To answer Denise and Nola, for a textured surface, I would suggest using Clear Tar Gel or GAC 800, if you want a smooth coat across your piece. While the Clear Tar Gel is the thickest, it will likely take at least a couple of pours (with drying time between each layer) to achieve a smooth surface if the piece is very textured (trying to go too thick often results in crazing). With the GAC 800, you can do a deep pour all in one go – the downside being that it doesn’t have quite the clarity of the Clear Tar Gel (I’ve never noticed clarity issues too much myself, though). If doing a deep pour with the GAC 800, remember to build up sturdy tape walls around the piece as the GAC is very thin. Sometimes this can cause a slight lip on the finished pour, but it can just be removed with an Xacto knife
ACRYLIC LIKE ENCAUSTIC
Encaustic is a wax-based paint, made up of beeswax, resin and pigment. I love the soft, veiled look of encaustic, but it requires a big studio setup (tools, ventilation) that I just don't have the space for. You can, however, mimic this look with acrylic mediums, gels and paints.
Any matte medium or gel (matte or semi-gloss) can impart a waxy, encaustic look. The white powder (silica) that is in matte gels and mediums to cut the glossiness can also mimic the soft, hazy translucency of wax. These mediums and gels range in consistency from the pourable Fluid Matte Medium to the super thick and pasty High Solid Gel (Matte).
<-Thinnest --------------------------------------------------------------------------------------Thickest --->
Fluid Matte Matte Medium Soft Gel Regular Gel Heavy Gel Extra Heavy Gel Medium (Semi-Gloss) (Semi-Gloss) (Semi-Gloss) (Semi-Gloss) (Matte) (Matte) (Matte) (Matte)
Adding a small amount of color to matte gels and mediums can enhance the look of the “wax”.
To create a beeswax colored “ wax,” try blending a percent or two of the Interference Gold (Fine) and Quinacridone/Nickel Azo Gold into your gel or medium.
Experiment with different ratios of these and other yellow or brown colors/pigments to get a variety of wax-like colors. You can also mix and match some of the formula ingredients below.
I like applying my “wax” with a palette knife or color shaping tool.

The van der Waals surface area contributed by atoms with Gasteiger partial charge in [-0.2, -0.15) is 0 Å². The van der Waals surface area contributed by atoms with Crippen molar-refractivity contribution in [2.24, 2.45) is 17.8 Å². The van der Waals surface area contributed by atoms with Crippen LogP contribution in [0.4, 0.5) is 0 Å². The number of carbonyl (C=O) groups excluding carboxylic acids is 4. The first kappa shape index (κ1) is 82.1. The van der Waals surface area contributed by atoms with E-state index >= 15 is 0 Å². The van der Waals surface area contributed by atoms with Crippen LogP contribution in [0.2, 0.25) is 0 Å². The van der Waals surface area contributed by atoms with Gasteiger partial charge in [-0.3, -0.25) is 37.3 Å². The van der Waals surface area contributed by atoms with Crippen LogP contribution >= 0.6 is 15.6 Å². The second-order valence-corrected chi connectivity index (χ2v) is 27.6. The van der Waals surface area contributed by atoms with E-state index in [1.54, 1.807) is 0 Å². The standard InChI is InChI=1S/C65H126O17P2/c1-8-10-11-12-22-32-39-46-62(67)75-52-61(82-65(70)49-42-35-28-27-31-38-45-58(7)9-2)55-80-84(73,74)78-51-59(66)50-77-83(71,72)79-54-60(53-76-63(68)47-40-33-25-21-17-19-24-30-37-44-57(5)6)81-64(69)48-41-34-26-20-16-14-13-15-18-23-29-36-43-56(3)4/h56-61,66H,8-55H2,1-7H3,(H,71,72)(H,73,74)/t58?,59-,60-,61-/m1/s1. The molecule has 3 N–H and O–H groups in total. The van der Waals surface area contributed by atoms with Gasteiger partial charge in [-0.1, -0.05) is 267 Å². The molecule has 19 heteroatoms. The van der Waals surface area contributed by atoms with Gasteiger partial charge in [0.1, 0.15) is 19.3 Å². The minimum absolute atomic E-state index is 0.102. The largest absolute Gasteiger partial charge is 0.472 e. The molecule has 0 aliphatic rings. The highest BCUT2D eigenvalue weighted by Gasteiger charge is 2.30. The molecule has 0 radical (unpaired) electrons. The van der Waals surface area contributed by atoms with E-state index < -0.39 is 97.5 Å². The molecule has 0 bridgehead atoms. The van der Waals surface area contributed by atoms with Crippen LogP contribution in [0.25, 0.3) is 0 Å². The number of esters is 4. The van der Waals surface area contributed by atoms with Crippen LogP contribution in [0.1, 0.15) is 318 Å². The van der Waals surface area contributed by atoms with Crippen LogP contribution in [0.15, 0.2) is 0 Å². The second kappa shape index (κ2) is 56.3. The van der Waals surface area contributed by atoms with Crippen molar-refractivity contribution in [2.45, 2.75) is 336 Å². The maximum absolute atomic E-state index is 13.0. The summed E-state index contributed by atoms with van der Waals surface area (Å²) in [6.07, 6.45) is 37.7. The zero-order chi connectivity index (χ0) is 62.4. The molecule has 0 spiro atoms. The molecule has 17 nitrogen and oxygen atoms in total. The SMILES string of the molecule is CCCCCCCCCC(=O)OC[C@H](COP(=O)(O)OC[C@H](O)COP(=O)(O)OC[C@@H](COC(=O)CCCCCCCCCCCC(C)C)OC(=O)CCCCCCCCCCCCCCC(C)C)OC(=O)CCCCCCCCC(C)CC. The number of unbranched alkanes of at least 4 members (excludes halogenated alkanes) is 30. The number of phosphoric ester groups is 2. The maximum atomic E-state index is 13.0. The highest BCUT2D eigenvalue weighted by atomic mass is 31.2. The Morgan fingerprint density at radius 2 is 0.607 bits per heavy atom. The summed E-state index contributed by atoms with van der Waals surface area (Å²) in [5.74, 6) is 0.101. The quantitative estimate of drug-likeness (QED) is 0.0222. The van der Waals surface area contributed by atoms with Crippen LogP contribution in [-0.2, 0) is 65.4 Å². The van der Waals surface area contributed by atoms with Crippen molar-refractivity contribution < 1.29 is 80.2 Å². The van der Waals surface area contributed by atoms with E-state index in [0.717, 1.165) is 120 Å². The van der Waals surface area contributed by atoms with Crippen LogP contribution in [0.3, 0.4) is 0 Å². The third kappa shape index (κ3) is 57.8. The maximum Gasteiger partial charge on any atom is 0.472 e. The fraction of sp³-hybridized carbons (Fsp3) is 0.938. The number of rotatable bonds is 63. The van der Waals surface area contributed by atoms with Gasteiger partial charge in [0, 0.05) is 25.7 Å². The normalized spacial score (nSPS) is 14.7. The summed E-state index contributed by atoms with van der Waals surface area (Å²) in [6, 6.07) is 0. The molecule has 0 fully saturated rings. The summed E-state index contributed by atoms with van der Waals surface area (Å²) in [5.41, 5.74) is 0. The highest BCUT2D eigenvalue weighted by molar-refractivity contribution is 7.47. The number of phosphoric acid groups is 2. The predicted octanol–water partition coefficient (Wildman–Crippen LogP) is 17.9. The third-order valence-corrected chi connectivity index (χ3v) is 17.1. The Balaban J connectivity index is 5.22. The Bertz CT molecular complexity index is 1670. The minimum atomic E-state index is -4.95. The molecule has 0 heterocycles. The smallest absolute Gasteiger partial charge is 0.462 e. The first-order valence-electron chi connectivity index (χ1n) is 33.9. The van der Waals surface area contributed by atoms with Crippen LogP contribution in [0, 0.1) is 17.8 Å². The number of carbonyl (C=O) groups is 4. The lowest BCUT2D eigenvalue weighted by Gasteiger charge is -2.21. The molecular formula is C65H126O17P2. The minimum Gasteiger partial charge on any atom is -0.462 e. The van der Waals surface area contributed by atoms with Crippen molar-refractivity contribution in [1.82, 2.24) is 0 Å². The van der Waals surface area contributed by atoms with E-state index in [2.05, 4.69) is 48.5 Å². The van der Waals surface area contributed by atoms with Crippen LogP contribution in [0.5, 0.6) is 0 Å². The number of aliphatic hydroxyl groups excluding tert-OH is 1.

Remember that gels and mediums are milky when wet but will clear as they dry, and a tiny bit of color goes a long way (even if it doesn’t look like it while it’s wet). Iridescent and Interference colors tend to disappear into the wet gel, so it's easy to add too much. Try just dipping the tip of your palette knife into the paint to start.
Here's a link to Golden's article on using acrylic like encaustic, with different formulas you can try (from Just Paint, “ Creating an Encaustic Look with Acrylics”). Most of the quantities in the formulas are quite large, but you can adjust according to how much you need. You can also mix and match the paints and the mediums/gels used.
WORKING ON TOP OF WATERCOLOR and DRY MEDIA
If you're wanting to add an acrylic finish to a watercolor or pencil/pastel piece, it first needs to to be properly fixed so it doesn't smear, as acrylics are waterbased, and watercolors and dry media are watersoluble. Once fixed, you can then work on top with acrylics- including the acrylic finishes above.
The easiest way to fix these mediums is with Golden's Archival Spray Varnish. For the full instruction on varnishing watercolors, check out this technical sheet below.
There’s a few reasons why varnishing your paintings, even if you have applied an acrylic finish, is a good idea if you’re concerned with the longevity of your work.
The two main ones are this:
1) The soft nature of acrylics. Acrylics are a thermoplastic polymer, and so tend to soften in high heat and humidity. That makes them especially susceptible to dirt and dust, which can stick to the acrylic and ultimately become permanently stuck in your painting (mixed media, but not in a good way!)
2) The porous nature of acrylics. Although they don’t look it, acrylics are quite porous, which also make them susceptible to dirt and dust.
Although acrylic gels and mediums can provide great aesthetic effects for your work, they don’t offer the same protection as varnishing does. The reason is that acrylic finishes, like acrylic paint, are permanent. Varnishes, on the other hand, are removable, and protect your work by being a sacrificial layer between your painting and the atmosphere. The way a painting is best cleaned is by removing the old varnish, along with all of the grime, and putting a fresh varnish back on. Gels and mediums, being permanent, don’t offer that protection.
Key characteristics of a varnish include:
1) Being removeable.
2) Being flexible enough to move with the canvas but hard enough to provide a durable, non-tacky surface.
3) Having excellent clarity- not obscuring the image in any way.
4) UV protection.
I'm going to get far more in varnishing in my next post, but hope this first instalment has been helpful! If you have any questions, feel free to leave a comment below, or email me at firstname.lastname@example.org! Also, I'm doing an evening demo/class on varnishing on Wednesday, June 7th at The Art House Cafe if you're interested in learning more about protecting your work. Registration link is below.
Til the next time, happy painting!